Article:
The cytotoxic effects of A. bracteolata on HDF and HaCaT cells were assessed using MTT assay. A dose-dependent increase in cell viability was observed during the 24 h treatment period with maximum and significant (p<0.05) increase at 25 µg/mL concentration level. High concentration of A. bracteolata (250 µg/mL) inhibited cell proliferation and displayed cytotoxic effect on HDF and HaCaT cells, respectively (Figure 3).

The main cell architect contributing in the process of wound healing by contraction is the keratinocytes and fibroblasts, which is involved in the synthesis and deposition of the extracellular matrix. Hence, the fibroblasts in vitro model are integral to correlating the contractile events of wound healing.18 Hence, the human dermal fibroblasts (HDF), growth-stimulating activity of plant compounds, is an appropriate technique to resolve the wound healing properties of the test compounds.19 The scratch assay covers the second phase of wound healing process which is characterized by migration of either keratinocytes or fibroblasts.20 Any growth factor that stimulates cell migration may help to generate an optimized therapeutic protocol for improved wound healing because cell migration is a crucial event in cutaneous wound healing.21 Consequently, as an in vitro analysis of skin cell behavior, scratch wound assay using HDF were performed. Results showed that A. bracteolata increased the rate of fibroblast wound closure compared with control at 48h. Our findings demonstrated that the scratch assay is a convenient and inexpensive method that gives robust and reproducible results for the proliferation with the induction of plant extracts as well as the migration of fibroblasts and keratinocytes in an artificial wounded area (Figure 5). Although the scratch assay cannot substitute in vivo studies as a final proof for efficacy in wound healing, this study confirms its usefulness for gaining first insight into the potential of an extract or compound to repair injured dermis. The better wound healing may, thus, be due to the free-radical scavenging effect of the plant, and the enhanced level of antioxidant enzymes in the tissues.7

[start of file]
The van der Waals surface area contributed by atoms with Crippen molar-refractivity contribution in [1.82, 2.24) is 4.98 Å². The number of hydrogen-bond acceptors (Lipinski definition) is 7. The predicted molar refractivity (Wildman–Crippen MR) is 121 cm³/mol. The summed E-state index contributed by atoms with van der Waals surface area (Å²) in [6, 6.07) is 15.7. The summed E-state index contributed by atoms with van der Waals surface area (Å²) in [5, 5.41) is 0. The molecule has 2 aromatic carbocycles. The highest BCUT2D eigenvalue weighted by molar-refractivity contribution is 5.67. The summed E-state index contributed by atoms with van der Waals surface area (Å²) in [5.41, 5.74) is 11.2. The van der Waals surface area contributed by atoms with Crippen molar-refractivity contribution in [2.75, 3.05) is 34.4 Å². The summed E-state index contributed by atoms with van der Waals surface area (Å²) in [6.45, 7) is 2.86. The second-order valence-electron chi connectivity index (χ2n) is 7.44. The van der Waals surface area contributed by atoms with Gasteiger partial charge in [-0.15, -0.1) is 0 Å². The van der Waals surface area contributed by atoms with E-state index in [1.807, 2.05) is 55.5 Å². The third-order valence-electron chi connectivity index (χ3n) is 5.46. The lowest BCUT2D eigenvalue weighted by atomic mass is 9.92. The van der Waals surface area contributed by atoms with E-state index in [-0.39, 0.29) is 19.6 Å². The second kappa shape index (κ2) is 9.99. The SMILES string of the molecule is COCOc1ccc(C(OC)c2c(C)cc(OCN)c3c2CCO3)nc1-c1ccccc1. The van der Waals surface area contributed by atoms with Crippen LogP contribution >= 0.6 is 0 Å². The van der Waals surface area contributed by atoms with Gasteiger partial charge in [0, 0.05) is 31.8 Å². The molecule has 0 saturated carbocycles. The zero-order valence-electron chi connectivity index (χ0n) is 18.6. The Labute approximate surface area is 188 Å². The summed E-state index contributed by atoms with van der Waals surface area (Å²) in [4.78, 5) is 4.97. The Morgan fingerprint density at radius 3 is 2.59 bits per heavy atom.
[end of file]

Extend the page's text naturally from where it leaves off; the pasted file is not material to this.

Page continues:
For in vitro anti-inflammation study, the LPS induced RAW264.7 macrophage cells are widely used as a screening platform for anti-NO production activities.22 Bacterial infection or immunological stimuli LPS result in the production of a significant amount of NO by macrophages. High quantities of NO are potentially cytotoxic and capable of destructing the surrounding cells and tissues.23 iNOS, IL-1β, and TNF-α are known to be the primary inflammatory mediators in the inflammatory stage of wound healing. Our results indicate that A. bracteolata is an effective inhibitor of LPS-induced NO, IL-1β and iNOS production in RAW264.7 macrophages. To further investigate the mechanism underlying this inhibition by the plant extracts, the expression levels of iNOS, IL-1β, and TNF-α, mRNA levels were examined by RT-PCR. The results demonstrated that the inhibitory effects of A. bracteolata were accompanied by a decrease in the expression of pro-inflammatory cytokine mRNA in a concentration-dependent manner (Figure 6).

Tissue remodeling involves various extracellular proteinases, particularly those belonging to the serine proteinase and MMP families. Extracellular proteases achieve the proteolytic degradation of ECM involving the MMPs. Among MMP, MMP-2 (gelatinase A) and MMP-9 (gelatinase B) contain an additional fibronectin-like domain close to the zinc-binding site. This domain increases the proteolytic activities of these two enzymes by mediating their binding to gelatin and collagen in the extracellular matrix.24which represents the removal of the fibronectin-like type II repeats defined by exons 5-7, were compared with those of full-length gelatinase A. Both enzymes underwent self-activation over a similar time course in the presence of 4-aminophenylmercuric acetate. The fully active enzymes had similar kcat/Km values for the cleavage of an octapeptide substrate, but the deletion mutant had 50% of the activity of wild type gelatinase A against beta-casein and 10% of the activity against gelatin. The cleavage pattern for gelatin was similar for both enzymes but differed for type IV collagen. Comparison of the rates of association of the tissue inhibitors of metalloproteinase (TIMP).